Why iTunes Won't Stop File Sharing

from the well,-duh... dept

The title of this one is pretty obvious, of course, but Apple is pitching iTunes as if it will get people to stop file sharing, but plenty of people are skeptical, including the folks at BigChampagne, who track file sharing usage. They say that iTunes downloads are a very tiny drop in the bucket compared to the among of music sharing on Kazaa. While Apple is hoping to sell 100 million songs on iTunes by next April, at any one time, there are an average of 700 million files being shared on Kazaa - with the majority of them being music. They describe things like iTunes as a "niche" or "premium" market. They don't say that it won't be successful, but all the rhetoric about it wiping out file sharing is just a lot of talk. Ever since iTunes launched, I've wondered what so special about it. While it does make getting legal downloadable music easier, it completely misses the benefits of music sharing across a distributed network (at both ends of the system). It's well designed and it's nice that it's there, but it's anything but revolutionary. The only way to stop file sharing from being a "problem" is to embrace it and figure out a way to use it to the industry's advantage, rather than fighting against it.

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  1. identicon
    CryBaby, 21 Oct 2003 @ 5:08pm

    Re: No Subject Given

    An ex-director of marketing for Warner Bros. who I recently worked with on a project stated explicitly that the old way of business in the music industry is indeed dying, and fast. Their business model relies on a tight vertical monopoly of A&R, production, promotion and distribution. That control is slipping out from under them via file sharing, internet radio and PC-based recording studios, and there really isn't a whole hell of a lot they can do about it.

    While your position is logical and well stated, I think you are making a fundamental mistake in assuming that the music industry has a choice vis a vis accepting file sharing as part of their business model. The truth is that many of the services they offer are quickly being supplanted by far more efficient mechanisms, as I mentioned above.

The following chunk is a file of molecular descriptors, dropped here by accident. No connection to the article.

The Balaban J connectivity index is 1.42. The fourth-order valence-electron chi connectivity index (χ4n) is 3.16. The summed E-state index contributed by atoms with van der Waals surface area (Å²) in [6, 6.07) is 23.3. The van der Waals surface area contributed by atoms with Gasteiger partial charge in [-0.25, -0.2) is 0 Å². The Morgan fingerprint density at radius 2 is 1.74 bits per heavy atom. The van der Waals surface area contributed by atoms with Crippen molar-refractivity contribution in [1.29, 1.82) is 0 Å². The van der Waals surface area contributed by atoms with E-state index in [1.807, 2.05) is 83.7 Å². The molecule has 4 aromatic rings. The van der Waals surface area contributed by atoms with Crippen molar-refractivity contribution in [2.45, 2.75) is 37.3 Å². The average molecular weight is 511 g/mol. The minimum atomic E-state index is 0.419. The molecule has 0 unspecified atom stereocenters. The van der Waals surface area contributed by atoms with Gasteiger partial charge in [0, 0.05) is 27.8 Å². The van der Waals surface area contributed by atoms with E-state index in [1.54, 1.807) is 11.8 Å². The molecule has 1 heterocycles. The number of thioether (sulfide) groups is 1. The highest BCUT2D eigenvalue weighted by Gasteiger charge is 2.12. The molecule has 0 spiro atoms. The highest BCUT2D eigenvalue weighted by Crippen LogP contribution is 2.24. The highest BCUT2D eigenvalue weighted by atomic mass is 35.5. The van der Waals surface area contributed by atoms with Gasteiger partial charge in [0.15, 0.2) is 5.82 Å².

As far as the effects of a capitalist economy are concerned, if your business can't compete with cheaper, more efficient and more attractive ways of offering the same service or product, well, then you're out of business. It happens all the time and I don't see why the major labels are any exception. It's important to remember that record labels are not really the source of the product they sell. They do not make music (although they admittedly own quite a bit of music which does and will continue for some time to give them deep resources). Besides, using capitalist theory to defend the music labels is disingenuous. Remember that these companies have been found guilty (to the tune of about $500 million) of deliberately circumventing the natural path of a free capitalist economy via the MAP pricing scam.

    If you break it down, they really only provide one service that cannot be easily replaced by superior technology-based solutions (e.g. production, "manufacturing", and distribution) or equally effective independent service providers (e.g. lawyers, accountants and producers in the musical sense) at this time. Namely, promotion on a mass scale. The only reason they can provide promotional services superior to the competition (i.e. independent labels and artists) is because they have more money to spend. They do not own the means to promote, they simply have the financial dominance to squeeze out others' access to promotional service providers (e.g. MTV, radio, magazines, etc.), and that financial dominance will disappear as their traditional sources of revenue dry up.

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